April 2013

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LANE COMMUNITY COLLEGE
BOARD OF EDUCATION MINUTES
April 10, 2013

1. Attendance

Board members present: Bob Ackerman, Pat Albright, Susie Johnston, Tony McCown, Rosie Pryor and Sharon Stiles. Board member absent: Gary LeClair. Also present were: President Mary Spilde; Executive Dean Kate Barry; Chief Financial Officer Greg Morgan; Lane Community College Education Association President Jim Salt; and Lane Community College Employees Federation President Bob Baldwin; and Associated Students of Lane Community College President Merriam Weatherhead.

A. Chair Stiles called the meeting to order at 6:30 p.m.

B. President's Report

Good evening. Isn't it great to be meeting at the Downtown Campus? There's so much happening here. For example, our annual Muslim Festival of Films series kicks off at 7 p.m. tonight in Room 421. NAACP Eugene-Springfield is now holding its Back to School/Success in School tutoring and mentoring program for K-12 students here. We hosted the Eugene Chamber's Business After Hours event here on March 21; about 470 people attended. Thanks to Brian and the CML staff, to the LCC Foundation, SBDC, Continuing Ed, and to Brett Rowlett for coordinating. Congressman Peter DeFazio met with members of business community here on April 4 to talk about what Congress can do to help grow local businesses; thanks to the SBDC for sponsoring this.

And now let's hear from Brett Rowlett with an update on the legislative session. [Rowlett provided information on the proposed Community College Support Fund budget and relevant bills currently being tracked at the state level.]

I'd like to thank Sacred Heart Medical Center and PeaceHealth Oregon Region for renewing their support of our nursing faculty; they have signed a pledge with the LCC Foundation to provide $275,000 per year for the next three years. Kudos to Foundation Director Wendy Jett and Nursing Coordinator Trish Tulley.

I am sorry to note the passing of Jerry Sirois. He worked as an advisor at Lane for many years and was a true champion of students. Many Lane retirees and long time staff old timers attended his memorial service. It was great to see them but under such sad circumstances.

It is a pleasure to announce our annual Schafer and League for Innovation Awards. There were several awards but I'd like to call out the top winners:

  • The $2,000 Innovation of the Year Award went to Gary Mort and Brooke Taylor for their work in "Small Scale Kinetics: Sustainable Micro-Scale Chemistry Labs," which has cut waste by 95% and eliminated hazardous chemicals. A number of other awards were also given which Joan Aschim can send to you upon request.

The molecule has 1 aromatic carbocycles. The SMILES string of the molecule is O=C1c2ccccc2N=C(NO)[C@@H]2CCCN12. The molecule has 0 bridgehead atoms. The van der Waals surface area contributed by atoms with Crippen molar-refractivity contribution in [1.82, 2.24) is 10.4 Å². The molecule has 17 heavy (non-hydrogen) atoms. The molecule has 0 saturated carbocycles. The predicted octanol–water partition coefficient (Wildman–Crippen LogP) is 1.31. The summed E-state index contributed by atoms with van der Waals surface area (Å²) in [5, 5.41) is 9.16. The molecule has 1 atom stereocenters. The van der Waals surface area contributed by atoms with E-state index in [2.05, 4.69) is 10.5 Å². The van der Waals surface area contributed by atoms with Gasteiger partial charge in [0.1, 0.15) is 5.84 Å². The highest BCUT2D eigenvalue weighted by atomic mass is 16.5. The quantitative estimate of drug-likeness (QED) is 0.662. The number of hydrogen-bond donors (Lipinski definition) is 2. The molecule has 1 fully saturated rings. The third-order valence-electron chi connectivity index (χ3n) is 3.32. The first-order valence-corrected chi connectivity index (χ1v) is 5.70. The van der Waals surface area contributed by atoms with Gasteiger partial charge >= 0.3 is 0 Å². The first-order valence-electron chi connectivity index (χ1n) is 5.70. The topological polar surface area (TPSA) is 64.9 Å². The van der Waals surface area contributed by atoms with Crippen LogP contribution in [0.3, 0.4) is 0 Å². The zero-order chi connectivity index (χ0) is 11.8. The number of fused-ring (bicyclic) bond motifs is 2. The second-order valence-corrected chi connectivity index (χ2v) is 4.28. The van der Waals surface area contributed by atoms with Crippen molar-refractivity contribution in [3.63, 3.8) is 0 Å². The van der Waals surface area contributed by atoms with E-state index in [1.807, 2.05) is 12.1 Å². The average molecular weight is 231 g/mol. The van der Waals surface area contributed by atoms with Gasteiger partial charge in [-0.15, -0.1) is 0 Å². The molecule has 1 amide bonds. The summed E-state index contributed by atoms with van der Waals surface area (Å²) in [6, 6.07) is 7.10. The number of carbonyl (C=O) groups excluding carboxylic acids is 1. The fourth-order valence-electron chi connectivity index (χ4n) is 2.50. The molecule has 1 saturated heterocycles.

• Our "Taste of Lane" cookbook released in November by Conference and Culinary Services won a first-place Gold Paragon Award at the National Council for Marketing & Public Relations annual conference in Chicago in March. NCMPR is an affiliate of the American Association of Community Colleges. "Taste of Lane" is the division's first cookbook. It features farm-to-table recipes created by our renowned chefs, staff, students and alumni. Tracy oversaw the cookbook's design and printing and accepted the award for Lane.

It was a pleasure to speak to Florence Rotary on April 2. Thanks to Dean Mary Jeanne Kuhar and Board Chair Sharon Stiles for help in getting this set up.

Thanks to everyone who attended the First Friday of Color networking event in our Longhouse on April 5. We're glad to host this group that is working to support diversity in our community.

MEDIA:

  • After Florence rotary, I stopped at the KCST AM studio and interviewed with Bob Sneddon for his monthly "Our Town" broadcast.
  • I interviewed Monday with the Community College Times for a story on sustainability and how we are mentoring Rose College in Oklahoma.

I want to conclude my report with a congratulations, farewell, and thank-you to Greg Morgan. I'd like to thank him for his work and for thinking outside the box. You could always count on Greg for an alternative view. Greg worked diligently on the new market tax credits and various other financial challenges to fund this new building. We wish him well in his new position.

2) Personnel

The college's current personnel appointments were presented.

C. Board Agenda Review

Consent agenda item 2-C, CENTER for Student Success, Plaza, and Titan Store Complex, was moved to discussion item 3.G.

D. Statements from the Audience

Jim Salt read a statement from Alise Lamoreaux, Adult Basic and Secondary Education instructor, who stated that the new Downtown Campus is an improvement over the old building, but the natural light and exposure to the street activities present a challenge for the instructor and students. Faculty workspaces are unsatisfactory and do not meet the needs of the instructors.